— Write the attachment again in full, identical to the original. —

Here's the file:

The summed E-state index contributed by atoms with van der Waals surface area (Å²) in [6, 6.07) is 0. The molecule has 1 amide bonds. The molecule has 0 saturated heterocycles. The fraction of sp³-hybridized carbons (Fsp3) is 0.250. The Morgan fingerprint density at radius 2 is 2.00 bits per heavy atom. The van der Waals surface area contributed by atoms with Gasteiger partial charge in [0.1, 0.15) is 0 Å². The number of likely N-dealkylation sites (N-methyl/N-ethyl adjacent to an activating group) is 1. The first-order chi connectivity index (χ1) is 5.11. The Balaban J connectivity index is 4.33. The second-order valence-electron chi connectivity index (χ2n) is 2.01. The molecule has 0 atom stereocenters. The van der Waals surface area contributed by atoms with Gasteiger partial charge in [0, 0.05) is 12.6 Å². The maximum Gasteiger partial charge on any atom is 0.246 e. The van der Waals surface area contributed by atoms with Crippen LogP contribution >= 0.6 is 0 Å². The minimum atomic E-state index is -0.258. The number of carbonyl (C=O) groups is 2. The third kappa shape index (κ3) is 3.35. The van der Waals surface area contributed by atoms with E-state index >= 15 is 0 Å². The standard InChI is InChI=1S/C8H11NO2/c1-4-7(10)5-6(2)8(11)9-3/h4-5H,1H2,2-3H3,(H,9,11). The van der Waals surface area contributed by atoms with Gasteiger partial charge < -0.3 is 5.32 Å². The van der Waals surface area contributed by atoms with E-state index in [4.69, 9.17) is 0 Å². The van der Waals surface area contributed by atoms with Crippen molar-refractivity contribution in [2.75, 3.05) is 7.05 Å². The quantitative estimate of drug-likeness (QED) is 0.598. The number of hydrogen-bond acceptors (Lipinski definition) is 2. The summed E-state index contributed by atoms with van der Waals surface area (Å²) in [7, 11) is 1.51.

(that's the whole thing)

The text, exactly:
The summed E-state index contributed by atoms with van der Waals surface area (Å²) in [6, 6.07) is 0. The molecule has 1 amide bonds. The molecule has 0 saturated heterocycles. The fraction of sp³-hybridized carbons (Fsp3) is 0.250. The Morgan fingerprint density at radius 2 is 2.00 bits per heavy atom. The van der Waals surface area contributed by atoms with Gasteiger partial charge in [0.1, 0.15) is 0 Å². The number of likely N-dealkylation sites (N-methyl/N-ethyl adjacent to an activating group) is 1. The first-order chi connectivity index (χ1) is 5.11. The Balaban J connectivity index is 4.33. The second-order valence-electron chi connectivity index (χ2n) is 2.01. The molecule has 0 atom stereocenters. The van der Waals surface area contributed by atoms with Gasteiger partial charge in [0, 0.05) is 12.6 Å². The maximum Gasteiger partial charge on any atom is 0.246 e. The van der Waals surface area contributed by atoms with Crippen LogP contribution >= 0.6 is 0 Å². The minimum atomic E-state index is -0.258. The number of carbonyl (C=O) groups is 2. The third kappa shape index (κ3) is 3.35. The van der Waals surface area contributed by atoms with E-state index >= 15 is 0 Å². The standard InChI is InChI=1S/C8H11NO2/c1-4-7(10)5-6(2)8(11)9-3/h4-5H,1H2,2-3H3,(H,9,11). The van der Waals surface area contributed by atoms with Gasteiger partial charge < -0.3 is 5.32 Å². The van der Waals surface area contributed by atoms with E-state index in [4.69, 9.17) is 0 Å². The van der Waals surface area contributed by atoms with Crippen molar-refractivity contribution in [2.75, 3.05) is 7.05 Å². The quantitative estimate of drug-likeness (QED) is 0.598. The number of hydrogen-bond acceptors (Lipinski definition) is 2. The summed E-state index contributed by atoms with van der Waals surface area (Å²) in [7, 11) is 1.51.